Which leads me onto the next reason I find this book utterly bone-chilling. Joanna, watching these robots stacking their trolleys in the supermarket – neatly, precisely, not an inch wasted – has to fight off the compulsion to start doing the same thing. In an environment where there are no men, these robots have been programmed to conform to an absurd stereotype of femininity. And when Joanna looks at another woman’s neater, better-stacked shopping trolley, she actually experiences the urge to rearrange her shopping. Why is this scary? Because I totally get this impulse. Whenever the real women encounter the Stepford robots, they’re conflicted. They despise the empty vacuity of their Stepford counterparts…and they also worry that actually, they’re the ones who look like the losers.

Here’s the scene that haunts me the most. Joanna goes to visit Bobby, and talks to her little boy in the yard. “I can’t get over the way your mother’s changed,” she says to him. And this little boy, not even yet into puberty, replies: “She doesn’t shout any more, she makes hot breakfasts…I hope it lasts.” [my emphasis.]

And again, a little part of me finds it believable.

This book scares me because of what it tells me about myself. Despite being the lucky and privileged daughter of several generations of feminists, part of me still secretly believes that women’s liberation, like housework, is a zero-sum game; that the happier and freer I become, the more unhappy and frustrated my husband and children will be. When a writer presents me with the proposition that even educated, clever men prefer a beautiful, brainless domestic slave to a real live woman, a little bit of me thinks, Yeah. That makes sense. Somewhere in my head is the belief that the perfect woman would, in fact, have a perfectly-stacked trolley. I’m pretty sure it’s dumb. But I also know it’s there.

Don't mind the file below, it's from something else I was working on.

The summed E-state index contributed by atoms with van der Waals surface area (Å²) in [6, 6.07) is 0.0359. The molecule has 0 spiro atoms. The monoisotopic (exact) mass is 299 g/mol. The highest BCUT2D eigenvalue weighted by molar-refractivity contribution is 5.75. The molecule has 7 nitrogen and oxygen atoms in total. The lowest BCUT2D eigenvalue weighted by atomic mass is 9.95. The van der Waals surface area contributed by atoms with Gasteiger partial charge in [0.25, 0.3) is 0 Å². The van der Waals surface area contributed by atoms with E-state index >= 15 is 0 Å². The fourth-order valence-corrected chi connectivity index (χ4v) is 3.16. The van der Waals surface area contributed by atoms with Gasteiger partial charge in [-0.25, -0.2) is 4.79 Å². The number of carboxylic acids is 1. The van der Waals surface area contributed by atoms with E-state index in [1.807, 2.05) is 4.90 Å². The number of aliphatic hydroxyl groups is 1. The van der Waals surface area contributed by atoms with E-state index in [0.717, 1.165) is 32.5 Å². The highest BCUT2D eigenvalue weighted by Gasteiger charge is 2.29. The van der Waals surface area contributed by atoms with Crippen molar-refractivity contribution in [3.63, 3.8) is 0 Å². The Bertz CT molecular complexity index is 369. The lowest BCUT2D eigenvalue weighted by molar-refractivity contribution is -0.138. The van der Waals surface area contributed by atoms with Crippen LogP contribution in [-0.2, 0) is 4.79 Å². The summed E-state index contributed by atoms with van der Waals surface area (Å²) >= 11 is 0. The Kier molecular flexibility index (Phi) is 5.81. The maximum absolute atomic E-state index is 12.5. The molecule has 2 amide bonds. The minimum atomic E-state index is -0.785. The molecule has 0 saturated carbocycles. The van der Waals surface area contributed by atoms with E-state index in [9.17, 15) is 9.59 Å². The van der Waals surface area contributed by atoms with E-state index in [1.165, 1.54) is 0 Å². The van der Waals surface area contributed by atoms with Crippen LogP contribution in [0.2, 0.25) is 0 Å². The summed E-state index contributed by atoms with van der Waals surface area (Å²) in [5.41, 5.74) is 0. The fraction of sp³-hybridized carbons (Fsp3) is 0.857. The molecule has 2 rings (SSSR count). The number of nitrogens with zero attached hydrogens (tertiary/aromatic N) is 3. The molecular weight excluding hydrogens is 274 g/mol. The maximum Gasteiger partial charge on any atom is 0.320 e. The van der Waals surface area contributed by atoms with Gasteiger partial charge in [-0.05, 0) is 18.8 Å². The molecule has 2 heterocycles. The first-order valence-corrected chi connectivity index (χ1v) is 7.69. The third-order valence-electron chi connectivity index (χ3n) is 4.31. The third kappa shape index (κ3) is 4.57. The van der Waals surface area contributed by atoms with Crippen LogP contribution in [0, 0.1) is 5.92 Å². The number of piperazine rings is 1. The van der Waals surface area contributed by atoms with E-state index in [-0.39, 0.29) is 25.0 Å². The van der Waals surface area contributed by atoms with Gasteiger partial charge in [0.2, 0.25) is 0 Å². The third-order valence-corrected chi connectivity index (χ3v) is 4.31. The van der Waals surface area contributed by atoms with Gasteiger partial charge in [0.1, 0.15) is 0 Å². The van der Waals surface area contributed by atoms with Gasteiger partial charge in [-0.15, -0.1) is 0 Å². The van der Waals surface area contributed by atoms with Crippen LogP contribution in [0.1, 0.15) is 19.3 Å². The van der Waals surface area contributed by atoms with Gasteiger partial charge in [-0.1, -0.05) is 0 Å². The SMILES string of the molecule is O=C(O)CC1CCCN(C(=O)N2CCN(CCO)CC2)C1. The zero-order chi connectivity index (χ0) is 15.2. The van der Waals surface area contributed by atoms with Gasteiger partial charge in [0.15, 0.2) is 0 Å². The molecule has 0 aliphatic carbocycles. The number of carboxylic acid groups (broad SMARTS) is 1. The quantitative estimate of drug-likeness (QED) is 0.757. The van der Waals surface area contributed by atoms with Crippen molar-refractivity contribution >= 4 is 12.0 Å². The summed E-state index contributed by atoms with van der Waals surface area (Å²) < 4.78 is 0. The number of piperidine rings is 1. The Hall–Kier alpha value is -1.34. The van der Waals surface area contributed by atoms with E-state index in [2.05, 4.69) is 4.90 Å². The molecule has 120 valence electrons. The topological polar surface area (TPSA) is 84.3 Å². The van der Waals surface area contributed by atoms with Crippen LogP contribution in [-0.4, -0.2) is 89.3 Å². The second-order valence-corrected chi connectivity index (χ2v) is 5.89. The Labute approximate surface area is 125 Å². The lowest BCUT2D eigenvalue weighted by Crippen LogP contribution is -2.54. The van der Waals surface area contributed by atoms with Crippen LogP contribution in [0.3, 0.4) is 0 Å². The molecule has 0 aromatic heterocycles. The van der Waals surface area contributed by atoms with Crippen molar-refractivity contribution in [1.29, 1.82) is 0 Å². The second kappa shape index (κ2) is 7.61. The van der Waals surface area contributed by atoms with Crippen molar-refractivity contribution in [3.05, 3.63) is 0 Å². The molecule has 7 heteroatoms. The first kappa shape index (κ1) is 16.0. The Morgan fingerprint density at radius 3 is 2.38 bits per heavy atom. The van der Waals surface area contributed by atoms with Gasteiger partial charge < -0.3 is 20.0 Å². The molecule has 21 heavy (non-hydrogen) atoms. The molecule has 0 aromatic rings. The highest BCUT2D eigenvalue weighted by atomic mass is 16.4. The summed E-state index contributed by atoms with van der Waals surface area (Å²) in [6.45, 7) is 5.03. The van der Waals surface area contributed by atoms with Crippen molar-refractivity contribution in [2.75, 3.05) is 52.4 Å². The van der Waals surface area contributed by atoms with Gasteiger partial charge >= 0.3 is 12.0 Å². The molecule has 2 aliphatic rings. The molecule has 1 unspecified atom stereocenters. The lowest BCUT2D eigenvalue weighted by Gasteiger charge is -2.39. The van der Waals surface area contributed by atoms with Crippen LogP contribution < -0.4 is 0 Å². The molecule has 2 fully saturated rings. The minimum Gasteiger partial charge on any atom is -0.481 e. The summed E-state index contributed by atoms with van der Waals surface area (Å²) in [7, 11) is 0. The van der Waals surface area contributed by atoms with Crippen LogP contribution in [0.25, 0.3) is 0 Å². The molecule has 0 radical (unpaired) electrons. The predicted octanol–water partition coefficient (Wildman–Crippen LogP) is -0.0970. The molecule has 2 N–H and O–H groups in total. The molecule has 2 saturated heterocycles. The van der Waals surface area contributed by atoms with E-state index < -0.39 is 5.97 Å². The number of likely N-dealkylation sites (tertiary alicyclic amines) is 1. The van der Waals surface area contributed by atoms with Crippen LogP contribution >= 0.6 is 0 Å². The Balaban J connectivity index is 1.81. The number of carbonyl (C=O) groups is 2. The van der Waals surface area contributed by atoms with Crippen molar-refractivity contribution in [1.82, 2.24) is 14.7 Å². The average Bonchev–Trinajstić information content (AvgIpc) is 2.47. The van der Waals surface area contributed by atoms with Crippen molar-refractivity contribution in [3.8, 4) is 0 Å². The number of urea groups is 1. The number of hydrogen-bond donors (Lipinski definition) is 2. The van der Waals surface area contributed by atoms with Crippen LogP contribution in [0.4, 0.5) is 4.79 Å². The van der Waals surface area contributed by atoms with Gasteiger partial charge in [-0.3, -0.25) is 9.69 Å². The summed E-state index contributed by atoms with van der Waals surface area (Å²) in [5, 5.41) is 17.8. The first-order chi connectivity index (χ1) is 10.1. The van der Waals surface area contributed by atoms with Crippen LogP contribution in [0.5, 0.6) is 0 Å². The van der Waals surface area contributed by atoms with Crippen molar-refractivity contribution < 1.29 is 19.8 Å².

Furthermore, I know where it comes from. It’s reinforced every time I read an article explaining how women can combine housework with their career. Every time a piece of legislation is passed granting women (but not men) the right to request “flexible working” (which, and you can trust me on this, means “the right to cram a full-time job into part-time hours for a part-time salary, in return for which you can spend a bit of time with your kids, and feel guilty that it’s not more”). Every single newspaper report declaring that working mothers either do, or do not, fuck up their children by working outside the home; and all the research that’s not done to investigate whether working fathers have the same impact. Every woman who’s asked, “So, how do you combine your career with your family?”; and every man who isn’t.

Most of all, it scares me because it makes me wonder how many men – men who run companies – men who run countries – men who run Health services – men with power – share these beliefs too.

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…because you are a bunch of gougers whose entire concept of the word “Honesty” begins and ends with “Word beginning with ‘H'”. So now you have to have an ordinary Pay and Display car park, like the scum you are. Yeah.